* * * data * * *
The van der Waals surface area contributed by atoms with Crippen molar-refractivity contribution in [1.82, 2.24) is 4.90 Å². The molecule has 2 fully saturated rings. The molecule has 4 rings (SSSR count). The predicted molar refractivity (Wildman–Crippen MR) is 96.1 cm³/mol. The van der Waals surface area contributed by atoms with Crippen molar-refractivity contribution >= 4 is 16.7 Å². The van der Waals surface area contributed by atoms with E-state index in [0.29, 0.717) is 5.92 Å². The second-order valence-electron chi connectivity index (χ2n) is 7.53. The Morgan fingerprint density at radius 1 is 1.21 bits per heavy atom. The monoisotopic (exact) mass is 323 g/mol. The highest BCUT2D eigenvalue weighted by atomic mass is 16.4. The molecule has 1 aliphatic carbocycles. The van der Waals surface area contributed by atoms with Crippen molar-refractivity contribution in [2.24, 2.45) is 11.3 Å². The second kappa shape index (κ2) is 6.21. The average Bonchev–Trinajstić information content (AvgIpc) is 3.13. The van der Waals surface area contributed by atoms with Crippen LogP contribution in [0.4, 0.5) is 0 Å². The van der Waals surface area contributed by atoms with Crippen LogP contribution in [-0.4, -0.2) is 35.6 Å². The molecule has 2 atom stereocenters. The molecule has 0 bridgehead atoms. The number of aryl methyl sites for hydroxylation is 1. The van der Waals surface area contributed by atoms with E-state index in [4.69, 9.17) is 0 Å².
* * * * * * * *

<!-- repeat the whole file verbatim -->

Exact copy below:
The van der Waals surface area contributed by atoms with Crippen molar-refractivity contribution in [1.82, 2.24) is 4.90 Å². The molecule has 2 fully saturated rings. The molecule has 4 rings (SSSR count). The predicted molar refractivity (Wildman–Crippen MR) is 96.1 cm³/mol. The van der Waals surface area contributed by atoms with Crippen molar-refractivity contribution >= 4 is 16.7 Å². The van der Waals surface area contributed by atoms with E-state index in [0.29, 0.717) is 5.92 Å². The second-order valence-electron chi connectivity index (χ2n) is 7.53. The Morgan fingerprint density at radius 1 is 1.21 bits per heavy atom. The monoisotopic (exact) mass is 323 g/mol. The highest BCUT2D eigenvalue weighted by atomic mass is 16.4. The molecule has 1 aliphatic carbocycles. The van der Waals surface area contributed by atoms with Crippen molar-refractivity contribution in [2.24, 2.45) is 11.3 Å². The second kappa shape index (κ2) is 6.21. The average Bonchev–Trinajstić information content (AvgIpc) is 3.13. The van der Waals surface area contributed by atoms with Crippen LogP contribution in [0.4, 0.5) is 0 Å². The van der Waals surface area contributed by atoms with Crippen LogP contribution in [-0.4, -0.2) is 35.6 Å². The molecule has 2 atom stereocenters. The molecule has 0 bridgehead atoms. The number of aryl methyl sites for hydroxylation is 1. The van der Waals surface area contributed by atoms with E-state index in [4.69, 9.17) is 0 Å².